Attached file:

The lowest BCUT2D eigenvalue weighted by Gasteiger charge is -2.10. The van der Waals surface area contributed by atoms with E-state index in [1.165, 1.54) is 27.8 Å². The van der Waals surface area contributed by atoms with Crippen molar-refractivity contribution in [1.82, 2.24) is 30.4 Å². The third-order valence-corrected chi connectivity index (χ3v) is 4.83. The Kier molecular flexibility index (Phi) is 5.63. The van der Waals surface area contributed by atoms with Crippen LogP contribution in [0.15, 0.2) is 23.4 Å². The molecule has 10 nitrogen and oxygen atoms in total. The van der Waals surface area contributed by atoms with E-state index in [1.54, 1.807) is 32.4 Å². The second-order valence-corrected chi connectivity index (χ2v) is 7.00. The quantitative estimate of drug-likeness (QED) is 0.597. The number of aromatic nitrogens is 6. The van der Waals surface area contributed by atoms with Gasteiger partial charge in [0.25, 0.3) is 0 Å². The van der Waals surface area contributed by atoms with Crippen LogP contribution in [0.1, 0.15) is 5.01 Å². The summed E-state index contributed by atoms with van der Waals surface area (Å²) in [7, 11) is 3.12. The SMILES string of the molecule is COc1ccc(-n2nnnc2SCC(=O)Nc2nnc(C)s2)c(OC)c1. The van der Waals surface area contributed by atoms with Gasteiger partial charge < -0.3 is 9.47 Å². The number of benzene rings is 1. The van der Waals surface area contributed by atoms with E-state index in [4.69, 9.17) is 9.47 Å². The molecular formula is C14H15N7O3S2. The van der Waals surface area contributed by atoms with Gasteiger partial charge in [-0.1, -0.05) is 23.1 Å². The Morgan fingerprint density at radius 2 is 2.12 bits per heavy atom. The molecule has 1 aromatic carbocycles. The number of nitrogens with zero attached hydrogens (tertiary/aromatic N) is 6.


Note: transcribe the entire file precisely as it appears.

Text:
The lowest BCUT2D eigenvalue weighted by Gasteiger charge is -2.10. The van der Waals surface area contributed by atoms with E-state index in [1.165, 1.54) is 27.8 Å². The van der Waals surface area contributed by atoms with Crippen molar-refractivity contribution in [1.82, 2.24) is 30.4 Å². The third-order valence-corrected chi connectivity index (χ3v) is 4.83. The Kier molecular flexibility index (Phi) is 5.63. The van der Waals surface area contributed by atoms with Crippen LogP contribution in [0.15, 0.2) is 23.4 Å². The molecule has 10 nitrogen and oxygen atoms in total. The van der Waals surface area contributed by atoms with E-state index in [1.54, 1.807) is 32.4 Å². The second-order valence-corrected chi connectivity index (χ2v) is 7.00. The quantitative estimate of drug-likeness (QED) is 0.597. The number of aromatic nitrogens is 6. The van der Waals surface area contributed by atoms with Gasteiger partial charge in [0.25, 0.3) is 0 Å². The van der Waals surface area contributed by atoms with Crippen LogP contribution in [0.1, 0.15) is 5.01 Å². The summed E-state index contributed by atoms with van der Waals surface area (Å²) in [7, 11) is 3.12. The SMILES string of the molecule is COc1ccc(-n2nnnc2SCC(=O)Nc2nnc(C)s2)c(OC)c1. The van der Waals surface area contributed by atoms with Gasteiger partial charge < -0.3 is 9.47 Å². The number of benzene rings is 1. The van der Waals surface area contributed by atoms with E-state index in [4.69, 9.17) is 9.47 Å². The molecular formula is C14H15N7O3S2. The van der Waals surface area contributed by atoms with Gasteiger partial charge in [-0.1, -0.05) is 23.1 Å². The Morgan fingerprint density at radius 2 is 2.12 bits per heavy atom. The molecule has 1 aromatic carbocycles. The number of nitrogens with zero attached hydrogens (tertiary/aromatic N) is 6.